Strange Case, That Jekyll

Dr_jekyll_and_mrs_hyde

Parenting has proven to be an endeavor that works best while keeping the inner Jekyll and Hyde in balance…BUT, balance, you elude me more than the Holy Grail somedays. In fact, balance (at least 24 consecutive hours of it) seems to elude me on nearly all days that end in the letter ‘y’.

Example:  As I type these very words, my daughter rehearses for her school’s Jump Rope For Heart debut while just 26 inches from my head (mind you, there’s a whole house available for her manic LOUDness). It is 6:45 pm. The stretch of hours between school dismissal and bedtime are sometimes referred to by mothers of the world as the witching hours. Let not the irony of the voodooish word choice be lost on you.

At this point, I’m thinking of banging my own head against the wall to the same beat with which her jumping shakes the whole house. She is trying to nail the criss-cross rope trick. I guess that’s how to impress the cute boys these days? Beats the hell out of some daisy dukes up to you-know-where but, still, I start to feel that stiffness in my neck … it signals that I am perhaps about to lose my head to which previously mentioned neck is attached. I can actually hear the hanging wine glasses clinking together across the room in the kitchen as if to say fill me up, buttercup. They clink in the milleseconds following every single foot crashing of the jumprope extravaganza like a battle hymn or funeral dirge- take your pick.

Two feet beyond daughter, my son is still pissed that his latest cardboard box project didn’t turn out to be the turtle shell that he envisioned. This happens with nearly every box that is delivered to our front doorstep. I have a shopping problem with Amazon books so we can factor in a cardboard box debacle on a near-weekly basis. Seriously, the kid is the type of project manager that would make working for Steve Jobs seem like being crowned cherry-placer on the sundaes at Maggie Moo’s. He is hardcore. His expectations far exceed his outcomes 95 % of the time even when his assistant (yours truly) shows him fingers bleeding from multiple papercuts. The kid hovers over me as if to say, that all you got?, while dangling the duct tape from his index finger. Hardcore.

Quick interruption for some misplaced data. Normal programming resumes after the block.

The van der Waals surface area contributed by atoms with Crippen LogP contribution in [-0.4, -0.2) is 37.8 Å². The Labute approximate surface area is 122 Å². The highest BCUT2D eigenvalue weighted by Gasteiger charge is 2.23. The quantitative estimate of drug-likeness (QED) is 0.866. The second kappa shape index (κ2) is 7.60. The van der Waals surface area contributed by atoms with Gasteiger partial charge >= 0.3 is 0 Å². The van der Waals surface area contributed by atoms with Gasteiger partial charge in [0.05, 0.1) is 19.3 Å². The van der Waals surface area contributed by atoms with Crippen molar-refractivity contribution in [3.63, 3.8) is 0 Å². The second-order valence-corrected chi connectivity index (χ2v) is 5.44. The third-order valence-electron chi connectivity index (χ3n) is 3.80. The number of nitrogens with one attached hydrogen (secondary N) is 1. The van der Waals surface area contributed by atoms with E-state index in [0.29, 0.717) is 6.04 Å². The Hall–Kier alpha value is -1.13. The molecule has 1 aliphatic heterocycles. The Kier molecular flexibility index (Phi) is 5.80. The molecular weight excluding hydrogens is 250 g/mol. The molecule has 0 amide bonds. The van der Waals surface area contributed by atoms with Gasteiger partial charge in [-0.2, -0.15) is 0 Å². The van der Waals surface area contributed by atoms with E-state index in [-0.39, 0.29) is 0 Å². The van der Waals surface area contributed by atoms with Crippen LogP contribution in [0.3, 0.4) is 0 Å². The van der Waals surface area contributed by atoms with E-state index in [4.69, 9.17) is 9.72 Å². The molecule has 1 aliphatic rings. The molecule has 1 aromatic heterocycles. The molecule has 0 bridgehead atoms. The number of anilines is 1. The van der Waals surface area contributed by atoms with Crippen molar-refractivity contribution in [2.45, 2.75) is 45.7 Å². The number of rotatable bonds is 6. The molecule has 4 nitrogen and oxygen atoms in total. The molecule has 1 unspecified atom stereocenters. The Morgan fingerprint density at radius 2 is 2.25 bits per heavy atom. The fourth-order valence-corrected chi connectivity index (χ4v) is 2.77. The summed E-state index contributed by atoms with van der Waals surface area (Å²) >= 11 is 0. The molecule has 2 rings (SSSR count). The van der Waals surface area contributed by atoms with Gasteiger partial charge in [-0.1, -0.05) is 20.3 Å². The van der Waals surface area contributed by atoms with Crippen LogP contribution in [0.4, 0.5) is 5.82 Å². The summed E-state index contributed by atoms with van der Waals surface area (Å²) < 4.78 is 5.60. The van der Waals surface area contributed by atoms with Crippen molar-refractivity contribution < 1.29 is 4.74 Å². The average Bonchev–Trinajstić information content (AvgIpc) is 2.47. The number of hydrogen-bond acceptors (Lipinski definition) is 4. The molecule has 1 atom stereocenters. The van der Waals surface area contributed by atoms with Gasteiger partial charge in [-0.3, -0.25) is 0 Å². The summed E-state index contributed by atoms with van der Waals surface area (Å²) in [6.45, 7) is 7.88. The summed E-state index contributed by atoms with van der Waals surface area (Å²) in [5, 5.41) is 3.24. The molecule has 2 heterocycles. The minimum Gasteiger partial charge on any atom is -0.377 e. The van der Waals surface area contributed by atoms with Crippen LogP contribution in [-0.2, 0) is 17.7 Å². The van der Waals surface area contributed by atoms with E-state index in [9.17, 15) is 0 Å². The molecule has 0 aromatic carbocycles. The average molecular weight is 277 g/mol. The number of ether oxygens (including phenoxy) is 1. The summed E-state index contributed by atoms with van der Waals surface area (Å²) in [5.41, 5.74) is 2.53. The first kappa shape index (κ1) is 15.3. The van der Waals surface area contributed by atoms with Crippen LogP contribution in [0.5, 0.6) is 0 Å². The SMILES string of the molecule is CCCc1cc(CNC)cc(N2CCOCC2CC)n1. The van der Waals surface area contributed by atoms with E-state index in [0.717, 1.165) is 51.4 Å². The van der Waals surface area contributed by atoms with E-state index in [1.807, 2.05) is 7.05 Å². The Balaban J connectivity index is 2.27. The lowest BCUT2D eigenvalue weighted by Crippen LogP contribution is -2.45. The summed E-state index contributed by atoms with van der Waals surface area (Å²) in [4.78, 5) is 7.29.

These are really darn good kids too, I tell ya. But once you’ve spelled the 508th word letter-by-letter of the afternoon, cried over spilled milk (literally), and realized that the trash you so haphazardly tossed in the backyard last night instead of walking it the extra 15 feet to the garbage cans has now fed 18 feral cats who treated your backyard like a feline rave venue, you can go straight up Jekyll for NO REASON this. very. second.

The act of losing your mind isn’t so bad. They’re all used to it by now. They sometimes even take cover (in their rooms) when the tremors or stiff neck begin to show. I have literally seen them back away slowly when I place my palm around the back of head like I am checking both earlobes for temperature. It is that stupid thick, tingly guilt after that really causes the problem….it ripples in outward circles for hours after the Jekyll episode. Or is it Hyde? See what I mean? They are so intertwined that I’ll need to consult Wikipedia after the internet blackout to confirm.

I apologize to all affected in the wake of my moment or shall we say, meltdown (which is actually plural for moments). Apologies are genuinely and usually accepted. I hang my head for a little bit but then realize that I am really not supposed to carry on with this tail-between-the-legs act for very long.

I am, after all, showing my kids the art of imperfection. To teach them that perfection is attainable in this life would be a grave disservice. Instead, I am modeling what it looks like to better ourselves at being imperfect. What it looks like to be…human? Modeling what a crash in perfection looks like and how to make a smooth landing that everyone can walk or crawl away from. I am showing them what a real person looks like on a real good day and on a real bad day too. I am showing them that conflict resolution is important and possible in every household- especially theirs.

And here is the twist…Here is where Hyde spins me right on my head stiff neck and all. Tomorrow, when these kids are at school and there is no sound in this house- save the Grateful Dead playlist barely audible in the serene background, I will miss them. I will miss every single sound, thump, smell and crumb of them here. 

Strangest thing. Imperfectly perfect. I’ll take it. sb

Here then, as I lay down the pen and proceed to seal up my confession, I bring the life of that unhappy Henry Jekyll to an end. -Robert Louis Stevenson-


 

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